Responding in an emergency
Depending on your circumstances and the nature of the emergency, the first important decision to make is whether you should stay where you are or if you should leave. You should think about and plan for either possibility. Use common sense and the information available to you to determine if you are in any immediate danger.
Keep in mind that in an emergency, local authorities may not be able to provide up-to-date information on what is happening and what you should do. Monitor emergency information channels for information or official instructions as they become available. Do your best to verify the facts, and try not to make decisions on the basis of rumors.
Whether you are at home, school, work or elsewhere, there may be situations when it’s simply best to stay where you are to avoid any uncertainty outside.
There are other circumstances when staying where you are and creating a barrier between yourself and, for instance, potentially contaminated air outside is a matter of survival. Use available information to assess the situation.
Sheltering-in-place is recommended when being outside poses a threat, either from a violent act or a concern about air quality. The decision to shelter in place may be your own, or it may come from MIT or another authority. In either case, here are some tips in the event you have to remain where you are:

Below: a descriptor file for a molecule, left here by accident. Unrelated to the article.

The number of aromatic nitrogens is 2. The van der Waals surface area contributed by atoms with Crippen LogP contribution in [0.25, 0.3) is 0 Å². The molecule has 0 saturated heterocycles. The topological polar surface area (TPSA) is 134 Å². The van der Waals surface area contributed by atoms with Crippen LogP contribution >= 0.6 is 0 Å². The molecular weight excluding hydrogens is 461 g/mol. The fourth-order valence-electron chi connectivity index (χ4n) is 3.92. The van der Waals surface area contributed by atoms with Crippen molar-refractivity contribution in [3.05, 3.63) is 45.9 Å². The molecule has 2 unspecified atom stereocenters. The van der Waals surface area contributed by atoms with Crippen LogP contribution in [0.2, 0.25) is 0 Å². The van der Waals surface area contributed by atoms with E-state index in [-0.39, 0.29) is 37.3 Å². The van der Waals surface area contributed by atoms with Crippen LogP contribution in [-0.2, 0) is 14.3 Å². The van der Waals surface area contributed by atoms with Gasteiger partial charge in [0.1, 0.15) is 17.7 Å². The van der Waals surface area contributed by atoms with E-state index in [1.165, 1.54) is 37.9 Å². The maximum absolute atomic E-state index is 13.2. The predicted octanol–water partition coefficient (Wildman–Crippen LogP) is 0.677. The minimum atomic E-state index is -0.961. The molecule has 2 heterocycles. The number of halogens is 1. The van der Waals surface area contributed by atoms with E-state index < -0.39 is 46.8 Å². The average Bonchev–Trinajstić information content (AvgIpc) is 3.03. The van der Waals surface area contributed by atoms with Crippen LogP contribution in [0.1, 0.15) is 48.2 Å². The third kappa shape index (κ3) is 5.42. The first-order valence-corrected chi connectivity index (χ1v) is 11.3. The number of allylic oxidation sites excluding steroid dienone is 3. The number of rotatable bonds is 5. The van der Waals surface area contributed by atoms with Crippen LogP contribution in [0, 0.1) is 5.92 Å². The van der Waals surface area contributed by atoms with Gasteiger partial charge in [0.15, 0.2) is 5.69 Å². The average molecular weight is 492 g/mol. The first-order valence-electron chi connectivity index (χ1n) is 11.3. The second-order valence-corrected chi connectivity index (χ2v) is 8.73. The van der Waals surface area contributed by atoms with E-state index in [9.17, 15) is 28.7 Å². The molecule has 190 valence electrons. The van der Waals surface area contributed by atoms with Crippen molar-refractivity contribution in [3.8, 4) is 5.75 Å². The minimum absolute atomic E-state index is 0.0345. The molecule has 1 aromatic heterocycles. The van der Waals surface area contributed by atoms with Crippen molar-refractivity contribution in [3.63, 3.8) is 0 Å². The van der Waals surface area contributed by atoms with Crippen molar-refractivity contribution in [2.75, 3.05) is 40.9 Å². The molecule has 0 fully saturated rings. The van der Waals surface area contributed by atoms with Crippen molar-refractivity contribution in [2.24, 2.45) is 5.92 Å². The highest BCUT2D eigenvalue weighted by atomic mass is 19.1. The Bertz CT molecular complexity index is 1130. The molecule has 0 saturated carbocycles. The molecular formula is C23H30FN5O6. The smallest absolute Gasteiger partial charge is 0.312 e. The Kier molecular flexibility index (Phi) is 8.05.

- Find out where the pre-determined shelter-in-place area is for your building. If there isn’t one, remain in your room with your door locked.
- Check with the MIT information line (617-253-SNOW) for information, updates and recommendations, as well as the MIT emergency website, TV, and radio;
- Keep windows and window blinds shut. If advised, also cover and duct tape air vents, and turn off all the air handling equipment (heating, ventilation, and/or air conditioning) that you can control.
There may be situations under which you decide to leave campus, or local authorities ask you to leave. In the event you are asked to leave the building or you make a decision to leave, make sure you are fully prepared.
- Plan destinations within and outside of MIT, and tell your family and friends what your plan is and when you expect to arrive.
- If you have a car, maintain it in good condition and keep at least a half tankful of gas. If you do not have a car, plan how you will leave if you have to.
- Prepare an emergency kit, and take it with you if you have to leave.
- Lock your room or your home when you leave. Leave a note telling others when you left and where you are going.
- If you have a pet, plan how you would care for it in an emergency.